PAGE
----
First comes the disclosure that my mother once dated George S. Patton’s nephew and had dinner with the General when came stateside, not long before his demise. According to my mother, she was more interested in the nephew at the time and could have cared less about Patton. She did though, get to see his famous pearl handle revolvers.
Since I was a senior in high school and was assigned the topic of Patton’s death as a term paper, I’ve been fascinated by General Patton and by his death. I’ve always believed his death was a political assassination to prevent him from inconveniencing the Soviets.
A new book alleges that OSS head, “Wild Bill” Donovan ordered the assassination of General George S. Patton. Author Robert Wilcox unearthed the following from Donovan’s diary:
“…’We’ve got a terrible situation with this great patriot, he’s out of control and we must save him from himself’. …”
Donovan’s diary entry sounds a lot like Henry II’s comment that someone needed to rid him of Thomas a’ Becket.
“…The scenario sounds far fetched but Mr Wilcox has assembled a compelling case that US officials had something to hide. At least five documents relating to the car accident have been removed from US archives. The driver of the truck was whisked away to London before he could be questioned and no autopsy was performed on Patton’s body.
With the help of a Cadillac expert from Detroit, Mr Wilcox has proved that the car on display in the Patton museum at Fort Knox is not the one Patton was driving.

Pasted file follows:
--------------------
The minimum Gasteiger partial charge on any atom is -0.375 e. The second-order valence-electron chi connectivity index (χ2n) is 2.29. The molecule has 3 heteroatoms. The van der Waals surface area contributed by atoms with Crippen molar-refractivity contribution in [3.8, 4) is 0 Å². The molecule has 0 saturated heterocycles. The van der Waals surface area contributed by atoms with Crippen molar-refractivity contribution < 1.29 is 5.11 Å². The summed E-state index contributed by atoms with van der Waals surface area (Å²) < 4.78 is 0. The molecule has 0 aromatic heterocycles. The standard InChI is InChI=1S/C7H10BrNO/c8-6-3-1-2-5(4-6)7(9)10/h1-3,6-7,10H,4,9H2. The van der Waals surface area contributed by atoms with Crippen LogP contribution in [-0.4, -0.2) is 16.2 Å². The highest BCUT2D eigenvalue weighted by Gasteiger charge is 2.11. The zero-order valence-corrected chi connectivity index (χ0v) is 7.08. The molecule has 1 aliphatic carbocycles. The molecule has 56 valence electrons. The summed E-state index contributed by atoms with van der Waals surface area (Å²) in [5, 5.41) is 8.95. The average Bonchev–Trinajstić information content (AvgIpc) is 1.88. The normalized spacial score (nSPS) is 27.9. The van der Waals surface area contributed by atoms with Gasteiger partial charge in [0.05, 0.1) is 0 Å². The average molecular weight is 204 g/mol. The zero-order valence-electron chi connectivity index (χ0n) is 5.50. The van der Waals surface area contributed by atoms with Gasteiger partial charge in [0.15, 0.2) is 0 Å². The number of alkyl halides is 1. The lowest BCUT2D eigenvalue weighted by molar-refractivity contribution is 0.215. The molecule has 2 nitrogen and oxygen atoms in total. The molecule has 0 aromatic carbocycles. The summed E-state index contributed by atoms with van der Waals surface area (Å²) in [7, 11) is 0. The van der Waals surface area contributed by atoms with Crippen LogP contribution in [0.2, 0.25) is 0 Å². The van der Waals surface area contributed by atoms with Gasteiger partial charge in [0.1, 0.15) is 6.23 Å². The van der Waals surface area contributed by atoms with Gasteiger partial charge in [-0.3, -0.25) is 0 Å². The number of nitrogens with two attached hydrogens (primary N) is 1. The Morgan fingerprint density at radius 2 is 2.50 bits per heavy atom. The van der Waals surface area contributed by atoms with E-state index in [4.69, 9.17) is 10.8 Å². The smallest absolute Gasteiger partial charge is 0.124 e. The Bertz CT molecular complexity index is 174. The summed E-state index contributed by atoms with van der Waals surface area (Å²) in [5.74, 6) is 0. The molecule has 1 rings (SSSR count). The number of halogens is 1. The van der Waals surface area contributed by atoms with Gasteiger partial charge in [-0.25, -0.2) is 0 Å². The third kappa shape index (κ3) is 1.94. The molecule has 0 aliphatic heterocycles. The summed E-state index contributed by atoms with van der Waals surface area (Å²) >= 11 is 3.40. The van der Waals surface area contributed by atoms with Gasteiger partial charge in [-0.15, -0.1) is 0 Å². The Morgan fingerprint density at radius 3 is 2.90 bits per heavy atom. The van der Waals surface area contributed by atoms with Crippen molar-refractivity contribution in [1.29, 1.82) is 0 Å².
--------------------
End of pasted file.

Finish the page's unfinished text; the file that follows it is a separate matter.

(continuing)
“That is a cover-up,” Mr Wilcox said.
George Patton, a dynamic controversialist who wore pearl handled revolvers on each hip and was the subject of an Oscar winning film starring George C. Scott, commanded the US 3rd Army, which cut a swathe through France after D-Day. But his ambition to get to Berlin before Soviet forces was thwarted by supreme allied commander Dwight D. Eisenhower, who gave Patton’s petrol supplies to the more cautious British General Bernard Montgomery.
Patton, who distrusted the Russians, believed Eisenhower wrongly prevented him closing the so-called Falaise Gap in the autumn of 1944, allowing hundreds of thousands of German troops to escape to fight again,. This led to the deaths of thousands of Americans during their winter counter-offensive that became known as the Battle of the Bulge.
In order to placate Stalin, the 3rd Army was also ordered to a halt as it reached the German border and was prevented from seizing either Berlin or Prague, moves that could have prevented Soviet domination of Eastern Europe after the war. Mr Wilcox told The Sunday Telegraph: “Patton was going to resign from the Army. He wanted to go to war with the Russians. The administration thought he was nuts. “He also knew secrets of the war which would have ruined careers.
I don’t think Dwight Eisenhower would ever have been elected president if Patton had lived to say the things he wanted to say.” Mr Wilcox added: “I think there’s enough evidence here that if I were to go to a grand jury I could probably get an indictment, but perhaps not a conviction.” Charles Province, President of the George S. Patton Historical Society, said he hopes the book will lead to definitive proof of the plot being uncovered. He said: “There were a lot of people who were pretty damn glad that Patton died. He was going to really open the door on a lot of things that they screwed up over there.”…”